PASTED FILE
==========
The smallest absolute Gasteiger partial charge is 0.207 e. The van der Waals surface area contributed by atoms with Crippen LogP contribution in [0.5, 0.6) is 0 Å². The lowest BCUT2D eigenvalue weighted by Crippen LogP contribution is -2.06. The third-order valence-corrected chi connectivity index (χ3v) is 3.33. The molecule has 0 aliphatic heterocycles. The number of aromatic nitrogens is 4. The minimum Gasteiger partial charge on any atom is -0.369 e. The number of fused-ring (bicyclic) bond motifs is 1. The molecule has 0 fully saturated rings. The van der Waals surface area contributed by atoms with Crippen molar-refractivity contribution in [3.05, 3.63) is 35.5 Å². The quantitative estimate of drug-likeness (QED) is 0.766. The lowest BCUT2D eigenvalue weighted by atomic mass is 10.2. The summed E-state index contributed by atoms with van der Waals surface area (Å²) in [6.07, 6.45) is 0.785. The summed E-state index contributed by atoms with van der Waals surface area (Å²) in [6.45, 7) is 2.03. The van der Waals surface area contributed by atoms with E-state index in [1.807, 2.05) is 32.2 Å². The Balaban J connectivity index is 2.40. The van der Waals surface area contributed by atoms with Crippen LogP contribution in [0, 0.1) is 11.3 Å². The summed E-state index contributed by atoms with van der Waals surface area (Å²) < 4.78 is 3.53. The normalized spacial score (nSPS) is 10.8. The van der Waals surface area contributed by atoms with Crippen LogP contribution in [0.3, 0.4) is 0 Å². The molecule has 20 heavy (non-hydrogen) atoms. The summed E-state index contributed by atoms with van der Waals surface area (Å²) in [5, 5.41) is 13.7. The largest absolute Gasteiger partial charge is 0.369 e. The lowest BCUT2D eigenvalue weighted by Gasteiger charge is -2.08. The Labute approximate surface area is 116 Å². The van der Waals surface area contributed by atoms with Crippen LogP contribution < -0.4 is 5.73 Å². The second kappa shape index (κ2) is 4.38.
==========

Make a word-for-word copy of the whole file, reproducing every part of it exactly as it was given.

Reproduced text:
The smallest absolute Gasteiger partial charge is 0.207 e. The van der Waals surface area contributed by atoms with Crippen LogP contribution in [0.5, 0.6) is 0 Å². The lowest BCUT2D eigenvalue weighted by Crippen LogP contribution is -2.06. The third-order valence-corrected chi connectivity index (χ3v) is 3.33. The molecule has 0 aliphatic heterocycles. The number of aromatic nitrogens is 4. The minimum Gasteiger partial charge on any atom is -0.369 e. The number of fused-ring (bicyclic) bond motifs is 1. The molecule has 0 fully saturated rings. The van der Waals surface area contributed by atoms with Crippen molar-refractivity contribution in [3.05, 3.63) is 35.5 Å². The quantitative estimate of drug-likeness (QED) is 0.766. The lowest BCUT2D eigenvalue weighted by atomic mass is 10.2. The summed E-state index contributed by atoms with van der Waals surface area (Å²) in [6.07, 6.45) is 0.785. The summed E-state index contributed by atoms with van der Waals surface area (Å²) in [6.45, 7) is 2.03. The van der Waals surface area contributed by atoms with E-state index in [1.807, 2.05) is 32.2 Å². The Balaban J connectivity index is 2.40. The van der Waals surface area contributed by atoms with Crippen LogP contribution in [0, 0.1) is 11.3 Å². The summed E-state index contributed by atoms with van der Waals surface area (Å²) < 4.78 is 3.53. The normalized spacial score (nSPS) is 10.8. The van der Waals surface area contributed by atoms with Crippen LogP contribution in [0.3, 0.4) is 0 Å². The molecule has 20 heavy (non-hydrogen) atoms. The summed E-state index contributed by atoms with van der Waals surface area (Å²) in [5, 5.41) is 13.7. The largest absolute Gasteiger partial charge is 0.369 e. The lowest BCUT2D eigenvalue weighted by Gasteiger charge is -2.08. The Labute approximate surface area is 116 Å². The van der Waals surface area contributed by atoms with Crippen LogP contribution < -0.4 is 5.73 Å². The second kappa shape index (κ2) is 4.38.